Here is a list of all articles and presentations I have published about Cyber Security so far.
This is a series of articles about file formats and related security issues. In 2003 I had presented an article in French about this subject at the SSTIC conference: [SSTIC03]. In the following articles I will provide an updated version in English with more information about common file formats.
This custom Google search engine helps you find malware samples containing specific strings, filenames, hashes or other IOCs. It uses the data indexed by several websites including malwr.com, hybrid-analysis.com, virustotal.com and virusshare.com.
For example, search "VB_Nam" to find malicious VBA macros, or "\objdata" to find RTF files with OLE Package objects.
mraptor is a simple tool designed to detect malicious VBA macros in MS Office files, based on characteristics of the VBA code. This article explains how it works, and how it can be used in practice.
python-oletools is a package of python tools to analyze Microsoft OLE2 files (also called Structured Storage, Compound File Binary Format or Compound Document File Format), such as Microsoft Office documents or Outlook messages, mainly for malware analysis, forensics and debugging. It is based on my olefile parser.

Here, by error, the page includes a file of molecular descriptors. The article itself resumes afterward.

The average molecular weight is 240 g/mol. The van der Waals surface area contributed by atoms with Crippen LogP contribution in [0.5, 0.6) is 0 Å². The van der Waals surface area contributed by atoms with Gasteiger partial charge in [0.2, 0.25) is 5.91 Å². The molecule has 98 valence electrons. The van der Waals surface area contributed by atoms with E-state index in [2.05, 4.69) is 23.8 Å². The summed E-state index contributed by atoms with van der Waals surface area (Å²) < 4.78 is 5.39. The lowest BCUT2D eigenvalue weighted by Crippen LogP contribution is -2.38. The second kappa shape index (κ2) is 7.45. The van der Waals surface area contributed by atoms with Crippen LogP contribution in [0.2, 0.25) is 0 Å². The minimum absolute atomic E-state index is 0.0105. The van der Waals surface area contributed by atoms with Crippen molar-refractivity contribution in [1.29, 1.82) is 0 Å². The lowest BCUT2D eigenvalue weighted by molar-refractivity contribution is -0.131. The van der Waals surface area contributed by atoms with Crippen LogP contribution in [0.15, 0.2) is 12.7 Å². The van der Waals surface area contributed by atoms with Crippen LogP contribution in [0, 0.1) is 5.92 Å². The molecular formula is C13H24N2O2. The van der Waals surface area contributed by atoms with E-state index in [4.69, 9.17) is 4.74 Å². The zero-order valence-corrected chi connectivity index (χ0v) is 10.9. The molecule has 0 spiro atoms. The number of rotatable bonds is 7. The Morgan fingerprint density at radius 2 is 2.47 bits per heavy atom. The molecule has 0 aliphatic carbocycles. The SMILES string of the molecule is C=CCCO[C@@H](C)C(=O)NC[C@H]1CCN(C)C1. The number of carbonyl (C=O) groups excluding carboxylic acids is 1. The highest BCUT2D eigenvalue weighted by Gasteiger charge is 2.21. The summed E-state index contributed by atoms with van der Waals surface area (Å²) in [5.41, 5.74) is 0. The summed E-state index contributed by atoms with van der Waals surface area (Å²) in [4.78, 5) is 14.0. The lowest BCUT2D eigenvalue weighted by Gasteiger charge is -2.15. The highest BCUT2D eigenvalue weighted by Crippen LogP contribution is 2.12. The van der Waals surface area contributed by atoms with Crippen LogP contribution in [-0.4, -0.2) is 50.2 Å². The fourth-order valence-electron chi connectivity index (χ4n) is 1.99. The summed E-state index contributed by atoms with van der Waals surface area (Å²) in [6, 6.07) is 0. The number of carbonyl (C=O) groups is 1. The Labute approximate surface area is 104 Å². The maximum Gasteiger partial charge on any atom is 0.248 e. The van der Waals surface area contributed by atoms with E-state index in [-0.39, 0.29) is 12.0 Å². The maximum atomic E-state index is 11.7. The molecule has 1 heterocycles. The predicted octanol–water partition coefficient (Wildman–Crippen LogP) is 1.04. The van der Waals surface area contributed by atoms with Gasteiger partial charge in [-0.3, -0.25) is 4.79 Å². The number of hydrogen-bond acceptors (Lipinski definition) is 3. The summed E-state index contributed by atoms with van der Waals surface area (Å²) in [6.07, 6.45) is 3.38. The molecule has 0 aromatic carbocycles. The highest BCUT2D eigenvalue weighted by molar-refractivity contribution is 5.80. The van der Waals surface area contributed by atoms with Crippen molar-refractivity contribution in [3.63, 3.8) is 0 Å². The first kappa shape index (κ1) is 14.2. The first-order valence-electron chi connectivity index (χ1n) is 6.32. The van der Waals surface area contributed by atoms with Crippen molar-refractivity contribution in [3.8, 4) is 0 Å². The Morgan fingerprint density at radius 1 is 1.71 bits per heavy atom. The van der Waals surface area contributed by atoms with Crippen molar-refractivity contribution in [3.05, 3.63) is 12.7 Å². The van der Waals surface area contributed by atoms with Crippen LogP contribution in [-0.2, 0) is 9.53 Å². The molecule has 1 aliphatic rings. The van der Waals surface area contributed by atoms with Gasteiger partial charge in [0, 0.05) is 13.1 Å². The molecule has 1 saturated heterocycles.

This article describes several anti-analysis tricks found in recent malicious RTF documents, and how I improved rtfobj to handle them.
A few days ago, @Bry_Campbell told me about a strange sample with a malicious macro, that could not be fully analyzed with online sandboxes and the usual tools.
Since 2014, malicious macros are coming back. And their success in recent campaigns demonstrates that it is still an effective way to deliver malware, sixteen years after Melissa.
This is a presentation that I gave to the SSTIC symposium in June 2015, translated to English. It explains what malicious macros can do, how their code can be obfuscated, and some of the anti-analysis tricks observed in recent cases. Then it shows several tools that can be used to analyze macros, including oledump and olevba.
It is sometimes useful to look for malware samples containing a specific string. For example, you might look for samples sharing similar code to analyze a malware campaign with different targets. Another use case is discovering the original version of a modified file, as described in my article "Unmasking Malfunctioning Malicious Documents".
From time to time, people report strange malicious documents which are not successfully analyzed by malware analysis tools nor by sandboxes. Let's investigate. (this is a follow-up to the post "Malfunctioning Malware" by Didier Stevens)